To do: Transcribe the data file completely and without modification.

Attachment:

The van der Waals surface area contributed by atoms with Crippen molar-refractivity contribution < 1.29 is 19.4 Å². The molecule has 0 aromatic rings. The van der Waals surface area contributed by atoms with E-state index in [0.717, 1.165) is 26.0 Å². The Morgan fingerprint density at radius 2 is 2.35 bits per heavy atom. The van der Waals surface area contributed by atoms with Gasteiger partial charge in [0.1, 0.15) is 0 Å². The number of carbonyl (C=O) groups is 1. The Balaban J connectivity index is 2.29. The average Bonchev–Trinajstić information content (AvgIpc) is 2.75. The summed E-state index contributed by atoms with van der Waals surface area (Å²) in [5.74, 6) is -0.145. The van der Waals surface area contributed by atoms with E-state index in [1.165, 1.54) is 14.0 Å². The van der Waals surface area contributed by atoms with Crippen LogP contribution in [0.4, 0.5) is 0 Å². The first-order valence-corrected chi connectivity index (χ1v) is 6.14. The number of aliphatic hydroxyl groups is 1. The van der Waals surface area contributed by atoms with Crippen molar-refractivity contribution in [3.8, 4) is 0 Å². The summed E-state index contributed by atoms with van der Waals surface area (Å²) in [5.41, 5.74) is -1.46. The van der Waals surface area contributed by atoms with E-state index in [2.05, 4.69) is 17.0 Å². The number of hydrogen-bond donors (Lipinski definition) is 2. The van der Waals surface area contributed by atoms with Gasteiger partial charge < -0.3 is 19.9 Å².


The van der Waals surface area contributed by atoms with Crippen molar-refractivity contribution < 1.29 is 19.4 Å². The molecule has 0 aromatic rings. The van der Waals surface area contributed by atoms with E-state index in [0.717, 1.165) is 26.0 Å². The Morgan fingerprint density at radius 2 is 2.35 bits per heavy atom. The van der Waals surface area contributed by atoms with Gasteiger partial charge in [0.1, 0.15) is 0 Å². The number of carbonyl (C=O) groups is 1. The Balaban J connectivity index is 2.29. The average Bonchev–Trinajstić information content (AvgIpc) is 2.75. The summed E-state index contributed by atoms with van der Waals surface area (Å²) in [5.74, 6) is -0.145. The van der Waals surface area contributed by atoms with E-state index in [1.165, 1.54) is 14.0 Å². The van der Waals surface area contributed by atoms with Crippen LogP contribution in [0.4, 0.5) is 0 Å². The first-order valence-corrected chi connectivity index (χ1v) is 6.14. The number of aliphatic hydroxyl groups is 1. The van der Waals surface area contributed by atoms with Crippen molar-refractivity contribution in [3.8, 4) is 0 Å². The summed E-state index contributed by atoms with van der Waals surface area (Å²) in [5.41, 5.74) is -1.46. The van der Waals surface area contributed by atoms with E-state index in [2.05, 4.69) is 17.0 Å². The number of hydrogen-bond donors (Lipinski definition) is 2. The van der Waals surface area contributed by atoms with Gasteiger partial charge < -0.3 is 19.9 Å².